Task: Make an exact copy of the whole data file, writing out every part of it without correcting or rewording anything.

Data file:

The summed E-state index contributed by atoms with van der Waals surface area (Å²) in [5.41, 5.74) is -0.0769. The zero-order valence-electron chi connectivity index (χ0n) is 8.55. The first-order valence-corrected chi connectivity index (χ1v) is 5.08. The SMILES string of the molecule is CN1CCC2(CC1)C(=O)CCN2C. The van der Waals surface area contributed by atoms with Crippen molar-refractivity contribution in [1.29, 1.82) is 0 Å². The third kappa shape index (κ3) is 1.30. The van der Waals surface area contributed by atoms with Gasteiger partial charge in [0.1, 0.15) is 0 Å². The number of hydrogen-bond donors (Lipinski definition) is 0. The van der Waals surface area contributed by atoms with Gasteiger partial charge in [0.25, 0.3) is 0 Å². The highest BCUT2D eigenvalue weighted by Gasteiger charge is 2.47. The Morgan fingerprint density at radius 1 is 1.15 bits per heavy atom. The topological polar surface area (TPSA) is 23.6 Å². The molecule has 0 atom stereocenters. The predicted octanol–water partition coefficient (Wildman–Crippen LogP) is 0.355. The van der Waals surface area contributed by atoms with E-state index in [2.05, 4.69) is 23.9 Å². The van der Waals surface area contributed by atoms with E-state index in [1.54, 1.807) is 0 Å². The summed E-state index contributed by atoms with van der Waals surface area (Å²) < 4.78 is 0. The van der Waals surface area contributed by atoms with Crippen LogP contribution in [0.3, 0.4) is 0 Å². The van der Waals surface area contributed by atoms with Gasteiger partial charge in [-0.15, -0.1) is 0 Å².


The summed E-state index contributed by atoms with van der Waals surface area (Å²) in [5.41, 5.74) is -0.0769. The zero-order valence-electron chi connectivity index (χ0n) is 8.55. The first-order valence-corrected chi connectivity index (χ1v) is 5.08. The SMILES string of the molecule is CN1CCC2(CC1)C(=O)CCN2C. The van der Waals surface area contributed by atoms with Crippen molar-refractivity contribution in [1.29, 1.82) is 0 Å². The third kappa shape index (κ3) is 1.30. The van der Waals surface area contributed by atoms with Gasteiger partial charge in [0.1, 0.15) is 0 Å². The number of hydrogen-bond donors (Lipinski definition) is 0. The van der Waals surface area contributed by atoms with Gasteiger partial charge in [0.25, 0.3) is 0 Å². The highest BCUT2D eigenvalue weighted by Gasteiger charge is 2.47. The Morgan fingerprint density at radius 1 is 1.15 bits per heavy atom. The topological polar surface area (TPSA) is 23.6 Å². The molecule has 0 atom stereocenters. The predicted octanol–water partition coefficient (Wildman–Crippen LogP) is 0.355. The van der Waals surface area contributed by atoms with E-state index in [2.05, 4.69) is 23.9 Å². The van der Waals surface area contributed by atoms with E-state index in [1.54, 1.807) is 0 Å². The summed E-state index contributed by atoms with van der Waals surface area (Å²) < 4.78 is 0. The van der Waals surface area contributed by atoms with Crippen LogP contribution in [0.3, 0.4) is 0 Å². The van der Waals surface area contributed by atoms with Gasteiger partial charge in [-0.15, -0.1) is 0 Å².